‘Eighth Wonder of the World’
Lake Rotomahana, New Zealand’s first tourist attraction and dubbed the ‘eighth wonder of the world’, has been rediscovered 125 years after it was buried by one of the biggest volcanic eruptions.
According to Yahoo! News, scientists found the Pink and White Terraces 60 metres below the 800-hectare lake in northern New Zealand, located 25 kilometres to the east of Rotorua. The terraces disappeared when ash and lava from an eruption from nearby Mount Tarawera in 1886 completely buried three villages and killed about 150 people.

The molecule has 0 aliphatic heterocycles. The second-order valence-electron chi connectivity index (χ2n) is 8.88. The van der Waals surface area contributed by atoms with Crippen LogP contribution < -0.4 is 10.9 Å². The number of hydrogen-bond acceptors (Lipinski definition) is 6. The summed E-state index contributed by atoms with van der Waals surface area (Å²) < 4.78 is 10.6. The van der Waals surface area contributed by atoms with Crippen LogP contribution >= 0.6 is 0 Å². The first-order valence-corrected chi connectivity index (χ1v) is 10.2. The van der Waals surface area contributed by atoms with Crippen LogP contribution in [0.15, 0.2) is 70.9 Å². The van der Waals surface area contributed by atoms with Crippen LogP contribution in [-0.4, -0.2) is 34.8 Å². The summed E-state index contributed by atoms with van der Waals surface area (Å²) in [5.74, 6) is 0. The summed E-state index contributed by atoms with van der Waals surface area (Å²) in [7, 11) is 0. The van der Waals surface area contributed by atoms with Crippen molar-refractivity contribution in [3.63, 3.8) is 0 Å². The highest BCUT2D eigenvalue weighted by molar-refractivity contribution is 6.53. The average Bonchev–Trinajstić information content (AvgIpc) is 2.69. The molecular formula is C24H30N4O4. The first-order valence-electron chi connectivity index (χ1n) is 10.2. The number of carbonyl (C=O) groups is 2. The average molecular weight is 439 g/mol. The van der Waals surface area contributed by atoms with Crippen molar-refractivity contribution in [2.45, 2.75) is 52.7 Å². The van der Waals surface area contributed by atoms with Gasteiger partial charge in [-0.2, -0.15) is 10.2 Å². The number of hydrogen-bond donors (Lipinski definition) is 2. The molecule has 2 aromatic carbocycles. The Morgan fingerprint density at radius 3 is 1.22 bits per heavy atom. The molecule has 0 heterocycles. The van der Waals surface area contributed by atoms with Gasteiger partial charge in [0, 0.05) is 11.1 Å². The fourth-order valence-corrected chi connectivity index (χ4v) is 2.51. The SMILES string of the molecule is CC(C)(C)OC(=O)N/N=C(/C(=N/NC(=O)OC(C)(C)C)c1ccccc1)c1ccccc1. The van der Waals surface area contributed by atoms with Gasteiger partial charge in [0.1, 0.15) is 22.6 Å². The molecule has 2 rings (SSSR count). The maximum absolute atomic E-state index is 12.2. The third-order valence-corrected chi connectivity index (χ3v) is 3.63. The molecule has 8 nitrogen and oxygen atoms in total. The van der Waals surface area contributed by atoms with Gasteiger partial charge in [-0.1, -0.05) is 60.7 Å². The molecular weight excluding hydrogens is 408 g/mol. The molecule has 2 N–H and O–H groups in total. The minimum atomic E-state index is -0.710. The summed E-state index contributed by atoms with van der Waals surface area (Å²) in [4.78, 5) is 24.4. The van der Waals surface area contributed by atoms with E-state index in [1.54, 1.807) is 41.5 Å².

As a result, Lake Rotomahana was emptied. But it was later enlarged many times when it refilled, with hot springs bubbling up from up its shoreline and steam issuing from its banks. However, the terraces had disappeared.
Scientists from the state GNS Science organization and America’s Woods Hole Oceanographic Institution on Cape Cod, Massachusetts, found the part of the terraces while they were mapping the floor of the eight-square kilometer lake and investigating its geothermal system. Sonar images were taken, showing a pink-coloured, crescent-shaped staircase rising 1-2 metres from the lake floor for about 70 metres.
The local Maoris were apparently stunned by this news. Their ancestors lived near the terraces and died in the eruption.